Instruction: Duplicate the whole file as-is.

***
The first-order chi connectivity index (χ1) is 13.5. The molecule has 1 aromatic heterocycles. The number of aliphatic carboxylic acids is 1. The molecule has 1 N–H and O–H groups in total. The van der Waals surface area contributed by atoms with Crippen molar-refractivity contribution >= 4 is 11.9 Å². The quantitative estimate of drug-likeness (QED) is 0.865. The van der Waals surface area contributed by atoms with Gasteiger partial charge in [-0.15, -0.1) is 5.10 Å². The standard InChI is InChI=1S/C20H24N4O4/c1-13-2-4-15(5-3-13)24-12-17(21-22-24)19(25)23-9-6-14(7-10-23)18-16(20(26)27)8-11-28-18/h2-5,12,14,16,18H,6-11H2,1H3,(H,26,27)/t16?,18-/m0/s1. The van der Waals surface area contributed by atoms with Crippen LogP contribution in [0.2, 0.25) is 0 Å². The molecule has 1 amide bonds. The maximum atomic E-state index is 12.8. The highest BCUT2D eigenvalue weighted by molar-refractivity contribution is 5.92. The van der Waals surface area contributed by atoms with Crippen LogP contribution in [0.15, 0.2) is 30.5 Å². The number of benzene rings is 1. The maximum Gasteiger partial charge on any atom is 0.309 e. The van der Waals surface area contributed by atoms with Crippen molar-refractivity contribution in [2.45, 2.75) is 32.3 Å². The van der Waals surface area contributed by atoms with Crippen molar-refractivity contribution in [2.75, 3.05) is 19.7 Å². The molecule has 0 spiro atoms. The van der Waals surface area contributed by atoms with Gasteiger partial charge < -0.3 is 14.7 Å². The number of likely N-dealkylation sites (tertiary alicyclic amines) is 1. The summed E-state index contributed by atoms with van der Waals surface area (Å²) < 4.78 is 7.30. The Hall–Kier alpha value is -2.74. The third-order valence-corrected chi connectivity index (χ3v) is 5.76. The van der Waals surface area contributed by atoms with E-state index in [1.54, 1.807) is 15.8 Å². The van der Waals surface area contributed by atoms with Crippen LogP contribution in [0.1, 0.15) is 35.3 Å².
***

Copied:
The first-order chi connectivity index (χ1) is 13.5. The molecule has 1 aromatic heterocycles. The number of aliphatic carboxylic acids is 1. The molecule has 1 N–H and O–H groups in total. The van der Waals surface area contributed by atoms with Crippen molar-refractivity contribution >= 4 is 11.9 Å². The quantitative estimate of drug-likeness (QED) is 0.865. The van der Waals surface area contributed by atoms with Gasteiger partial charge in [-0.15, -0.1) is 5.10 Å². The standard InChI is InChI=1S/C20H24N4O4/c1-13-2-4-15(5-3-13)24-12-17(21-22-24)19(25)23-9-6-14(7-10-23)18-16(20(26)27)8-11-28-18/h2-5,12,14,16,18H,6-11H2,1H3,(H,26,27)/t16?,18-/m0/s1. The van der Waals surface area contributed by atoms with Crippen LogP contribution in [0.2, 0.25) is 0 Å². The molecule has 1 amide bonds. The maximum atomic E-state index is 12.8. The highest BCUT2D eigenvalue weighted by molar-refractivity contribution is 5.92. The van der Waals surface area contributed by atoms with Crippen LogP contribution in [0.15, 0.2) is 30.5 Å². The number of benzene rings is 1. The maximum Gasteiger partial charge on any atom is 0.309 e. The van der Waals surface area contributed by atoms with Crippen molar-refractivity contribution in [2.45, 2.75) is 32.3 Å². The van der Waals surface area contributed by atoms with Crippen molar-refractivity contribution in [2.75, 3.05) is 19.7 Å². The molecule has 0 spiro atoms. The van der Waals surface area contributed by atoms with Gasteiger partial charge < -0.3 is 14.7 Å². The number of likely N-dealkylation sites (tertiary alicyclic amines) is 1. The summed E-state index contributed by atoms with van der Waals surface area (Å²) < 4.78 is 7.30. The Hall–Kier alpha value is -2.74. The third-order valence-corrected chi connectivity index (χ3v) is 5.76. The van der Waals surface area contributed by atoms with E-state index in [1.54, 1.807) is 15.8 Å². The van der Waals surface area contributed by atoms with Crippen LogP contribution in [0.1, 0.15) is 35.3 Å².